Trusts and foundations give around £8bn in grants across the UK each year and so are invaluable sources of income for most charities. They vary hugely in terms of scale, priorities, origins and application process – and you need to tailor your application to each, bearing these things in mind.
Chloe has already given us a great ‘Introduction to Application-Writing’ blog from our Cause4 training back in October. At the National Arts Fundraising School last month, we had a further fantastic session on writing effective applications to trusts and foundations and I want to share with you some of the advice we were given:
- Write in simple language, aim for 15-17 words in a sentence, avoid using jargon or buzzwords, and explain acronyms and technical terms.
- Use an easy-to-read and generic font that will display well on any computer and in print; likewise, use a simple and easy to follow format – no flashy colour inks or packaging.
- Listen to them! If they provide guidelines and an application form, USE THEM. If they have priorities, make sure you explicitly refer to the ones that your organisation fits. And if they say that they don’t fund projects or organisations like yours, don’t waste your time and theirs by applying.
- But also do your own research and thinking, check their accounts on the Charity Commission website to see whether their actually do fund what they say they do, or if they say there’s no maximum grant but they mostly give out £1,000.
- Proofread.Typos and grammar mistakes reflect badly on your ability to do the job properly, and also make it harder for the funder to read.
We were also provided with a guideline structure, which I’ve found invaluable already. This is particularly helpful if there’s no structured application form. Even when answering specific questions it’s worth thinking about the balance of information that funders want to see:
- 10% Summary– a clear and concise summary of the rest of the document. It is worth putting the amount you’re asking for in at the very start, so that the funder can read your proposal with the scale in mind.
- 20% Introduction– background of your organisation: your aims and track record. Here is where you show you are credible and worth funding.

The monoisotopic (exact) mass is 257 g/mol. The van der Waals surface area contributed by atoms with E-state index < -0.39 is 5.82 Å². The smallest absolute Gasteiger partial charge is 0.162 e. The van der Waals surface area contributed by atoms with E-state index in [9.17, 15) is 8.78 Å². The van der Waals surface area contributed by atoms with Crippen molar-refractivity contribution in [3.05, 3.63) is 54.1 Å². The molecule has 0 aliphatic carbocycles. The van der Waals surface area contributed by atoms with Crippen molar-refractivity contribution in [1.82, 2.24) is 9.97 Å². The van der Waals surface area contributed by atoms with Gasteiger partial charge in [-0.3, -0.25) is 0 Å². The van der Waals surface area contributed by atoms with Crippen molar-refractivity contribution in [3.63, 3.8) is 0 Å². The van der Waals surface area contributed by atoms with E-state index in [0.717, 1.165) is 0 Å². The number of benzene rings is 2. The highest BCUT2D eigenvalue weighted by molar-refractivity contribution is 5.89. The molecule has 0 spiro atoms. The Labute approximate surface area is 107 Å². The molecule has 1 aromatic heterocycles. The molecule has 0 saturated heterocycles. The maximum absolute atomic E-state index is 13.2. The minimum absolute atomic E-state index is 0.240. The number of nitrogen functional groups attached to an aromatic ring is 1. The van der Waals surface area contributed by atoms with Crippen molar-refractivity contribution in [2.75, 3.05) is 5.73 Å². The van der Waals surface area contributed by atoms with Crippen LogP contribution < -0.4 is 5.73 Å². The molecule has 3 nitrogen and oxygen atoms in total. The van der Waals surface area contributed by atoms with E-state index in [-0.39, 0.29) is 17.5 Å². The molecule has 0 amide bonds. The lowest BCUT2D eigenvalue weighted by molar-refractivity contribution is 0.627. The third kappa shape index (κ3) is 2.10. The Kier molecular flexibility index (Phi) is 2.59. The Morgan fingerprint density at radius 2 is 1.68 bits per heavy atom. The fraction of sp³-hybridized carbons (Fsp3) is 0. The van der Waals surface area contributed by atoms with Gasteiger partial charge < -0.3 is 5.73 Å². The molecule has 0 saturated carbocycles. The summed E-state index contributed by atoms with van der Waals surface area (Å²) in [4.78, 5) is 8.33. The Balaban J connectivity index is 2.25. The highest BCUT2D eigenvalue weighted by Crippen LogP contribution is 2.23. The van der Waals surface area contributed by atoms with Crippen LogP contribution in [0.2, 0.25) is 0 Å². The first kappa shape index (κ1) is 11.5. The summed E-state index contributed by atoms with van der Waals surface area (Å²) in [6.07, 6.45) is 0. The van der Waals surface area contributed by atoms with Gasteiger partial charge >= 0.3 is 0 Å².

- 30% Problem Statement– outline the specific and unique ‘need’ that your project will address. A good problem involves people, is concrete, relevant and in demand, can be solved, and is urgent. Use statistics if you have them.
- 25% Your Activity– detail what you’re going to do, and what you’re going to achieve by doing it. Make sure to include both outputs and outcomes (see below).
- 5% Evaluation– how are you going to measure the impact of your project? And what will success look like?
- 5% Budget– make sure that this is accurate and that the figures add up! Money is why we’re all here, after all.
- 5% Future Funding– this was a new idea to most people but makes a lot of sense. How are you going to ensure the long term sustainability of your project?
It takes a concerted effort to shift your emphasis away from your project – it’s fun and you’re passionate about it! – and towards the ‘need’ that your project will tackle. But this is what funders want to see – after all, they are giving money charitably in order to support charitable organisations to thrive.
Similarly, for me it was an attitude change to start to clearly discern between outputs (activities) and outcomes. Most funders, particularly those whose priorities aren’t solely arts for arts’ sake, want to see outcomes e.g. how many young people are now in work, or how many dementia patients have improved wellbeing. Even if your ambition and outputs are purely artistic, the outcomes will reflect the belief that the arts are intrinsically good for the viewer, the artist or society.
This month we have more training on grant applications, so no doubt there will be even more advice to share in the future!